Thursday, May 2, 2013

Got questions? We have the answers and some Images


 Do I need water-cooling for the fridge and freezer?

 No. For the amount of heat/hour the Mexicolder removes from the box, water-cooling is ABSOLUTELY unnecessary, In fact, with a water-cooled system, the energy to power the pump uses more precious amp hours.

We are concerned about the heat from the system warming the interior of the boat in the tropics.

A typical box installation

The radiant heat from sunlight on the deck, cabin and hull far exceed the heat produced by the Mexicolder, in short you won’t notice the difference. Boiling a kettle of water for 2 cups of coffee or cooking creates much more heat than a Mexicolder.

 I have seen keel cooled systems advertised that do not need a fan or a pump, will this work for me?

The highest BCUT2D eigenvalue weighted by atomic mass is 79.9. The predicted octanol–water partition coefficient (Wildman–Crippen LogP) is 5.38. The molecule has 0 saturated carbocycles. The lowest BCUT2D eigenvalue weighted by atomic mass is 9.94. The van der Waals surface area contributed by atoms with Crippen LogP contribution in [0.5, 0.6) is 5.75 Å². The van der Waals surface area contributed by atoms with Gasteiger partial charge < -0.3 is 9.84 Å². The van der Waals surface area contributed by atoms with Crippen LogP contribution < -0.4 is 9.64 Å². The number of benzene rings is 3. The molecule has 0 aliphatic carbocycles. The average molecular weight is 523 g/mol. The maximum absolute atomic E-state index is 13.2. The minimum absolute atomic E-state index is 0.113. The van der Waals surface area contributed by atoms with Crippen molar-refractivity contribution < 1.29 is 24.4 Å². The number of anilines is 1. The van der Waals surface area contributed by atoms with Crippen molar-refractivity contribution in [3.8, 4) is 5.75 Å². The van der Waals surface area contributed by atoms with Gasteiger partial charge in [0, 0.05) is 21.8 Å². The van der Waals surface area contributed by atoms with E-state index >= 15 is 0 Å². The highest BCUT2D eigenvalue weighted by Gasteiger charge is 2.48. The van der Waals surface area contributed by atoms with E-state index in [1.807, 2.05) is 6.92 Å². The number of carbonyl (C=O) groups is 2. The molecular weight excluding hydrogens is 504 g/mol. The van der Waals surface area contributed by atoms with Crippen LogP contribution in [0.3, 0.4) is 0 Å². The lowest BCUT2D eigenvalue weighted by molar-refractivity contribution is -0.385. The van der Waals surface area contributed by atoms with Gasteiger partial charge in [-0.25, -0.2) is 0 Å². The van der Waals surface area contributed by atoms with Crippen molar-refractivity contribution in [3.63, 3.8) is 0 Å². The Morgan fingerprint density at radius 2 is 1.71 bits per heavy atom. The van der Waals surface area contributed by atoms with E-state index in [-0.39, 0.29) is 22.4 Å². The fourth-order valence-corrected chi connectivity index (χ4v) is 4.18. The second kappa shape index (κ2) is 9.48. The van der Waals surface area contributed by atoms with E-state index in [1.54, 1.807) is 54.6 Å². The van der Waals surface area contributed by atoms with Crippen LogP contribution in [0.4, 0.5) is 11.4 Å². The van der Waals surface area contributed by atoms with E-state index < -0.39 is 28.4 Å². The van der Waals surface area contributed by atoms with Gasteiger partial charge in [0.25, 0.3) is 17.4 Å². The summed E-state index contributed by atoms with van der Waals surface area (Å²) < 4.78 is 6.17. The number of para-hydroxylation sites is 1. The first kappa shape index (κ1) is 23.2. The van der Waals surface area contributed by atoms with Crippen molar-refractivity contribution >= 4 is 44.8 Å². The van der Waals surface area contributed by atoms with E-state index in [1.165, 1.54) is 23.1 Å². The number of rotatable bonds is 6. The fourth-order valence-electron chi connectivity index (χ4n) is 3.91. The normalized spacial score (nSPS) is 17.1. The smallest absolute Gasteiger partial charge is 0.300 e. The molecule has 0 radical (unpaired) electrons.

Yes, we built several prototypes that worked, BUT…….. Nothing comes for free and for this reason Mexicolder uses air cooling, When you are hauled out for underwater maintenance the keel cooling system did not work and when left on it damaged the compressor which is the heart of the system. Imagine being in a boatyard for even a few days and loosing those cold drinks and ice when you need them the most?  Not to mention a freezer full of meat or seafood. In addition to the former you have to bore a 1 ½” hole though the hull and pay for the haul, launch and labor to do so. Even though keel coolers are made of bronze they are still susceptible to stray current corrosion. You don’t need to haul out to install a Mexicolder, or ever need worry about future corrosion issues.